Bird Ringing at the British Trust for Ornithology is a network of more than 2,500 trained and licensed volunteers in the United Kingdom that ring--or tag--more than 900,000 birds every year.

Bird ringing involves the fitting of small, uniquely numbered metal rings on the legs of birds. By identifying these birds as individuals, researchers can start to understand changes in the survival and movements of bird populations.

Bird ringers come in many types, from individuals working in urban areas to large groups working in a wide geographic area, and can start at any age. Though you definitely don’t need to be a bird expert to ring, it does help if you have some prior bird knowledge. Anyone who wants to participate in the project will need to gain field experience with a qualified trainer.

You’ll no doubt find that ringing is a very satisfying activity. Not only will you be adding to 100 years of data used directly by conservationists, but you will also enjoy the experience of seeing birds close up. Whether you want to train to ring birds in nest boxes, gardens, or a local gravel pit, your contribution is vital to the project's success.

Nest Record Scheme

Nest Record Scheme volunteers gather vital information on the productivity of the United Kingdom's birds, using simple, standardized techniques. Participants provide the evidence needed to confirm whether a species in decline is encountering problems at the nesting stage.

Nest recording is one of the simplest citizen science projects at the British Trust for Ornithology in which to participate. Data are analyzed annually, and the results are published in the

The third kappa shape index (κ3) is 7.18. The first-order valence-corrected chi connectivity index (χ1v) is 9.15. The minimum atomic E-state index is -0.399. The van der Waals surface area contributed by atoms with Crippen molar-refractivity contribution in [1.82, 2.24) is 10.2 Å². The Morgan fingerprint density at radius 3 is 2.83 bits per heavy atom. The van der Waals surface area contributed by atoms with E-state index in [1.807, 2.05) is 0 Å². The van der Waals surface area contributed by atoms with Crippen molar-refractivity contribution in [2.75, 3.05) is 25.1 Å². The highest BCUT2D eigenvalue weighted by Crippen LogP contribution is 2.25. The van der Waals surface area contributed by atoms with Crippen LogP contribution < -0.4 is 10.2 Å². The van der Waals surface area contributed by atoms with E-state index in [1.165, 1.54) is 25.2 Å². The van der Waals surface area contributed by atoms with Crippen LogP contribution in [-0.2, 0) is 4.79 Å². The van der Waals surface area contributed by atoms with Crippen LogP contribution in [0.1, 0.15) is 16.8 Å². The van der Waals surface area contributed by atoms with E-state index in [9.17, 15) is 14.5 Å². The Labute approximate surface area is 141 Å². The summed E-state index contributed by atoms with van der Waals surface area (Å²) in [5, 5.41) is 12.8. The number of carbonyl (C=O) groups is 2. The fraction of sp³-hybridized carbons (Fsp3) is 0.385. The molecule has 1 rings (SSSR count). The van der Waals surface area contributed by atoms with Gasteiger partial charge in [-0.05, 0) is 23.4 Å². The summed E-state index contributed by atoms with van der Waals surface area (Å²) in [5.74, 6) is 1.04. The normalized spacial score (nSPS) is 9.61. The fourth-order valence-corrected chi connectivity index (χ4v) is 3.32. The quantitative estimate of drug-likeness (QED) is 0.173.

"Breeding Birds in the Wider Countryside" report along with information on species’ abundance obtained through other British Trust for Ornithology monitoring schemes. Nest record data are also used to investigate the causes of species-specific trends in breeding success.

The project provides an ideal opportunity to participate in the conservation of Britain’s birds. Whether you can monitor a single garden nestbox or carry out a larger study, your records make a valuable contribution to the project.

Wetland Bird Survey

The Wetland Bird Survey (WeBS) needs volunteer birdwatchers to monitor non-breeding waterbirds in the United Kingdom. The principal aims of the project are to measure population sizes, determine trends in numbers and distribution, and to identify important sites for waterbirds.

Counts are made at around 2,000 wetland sites, of all habitat types. Volunteers make monthly coordinated counts. The principal months of data collection are from September to March, though observations are increasingly submitting data throughout the year.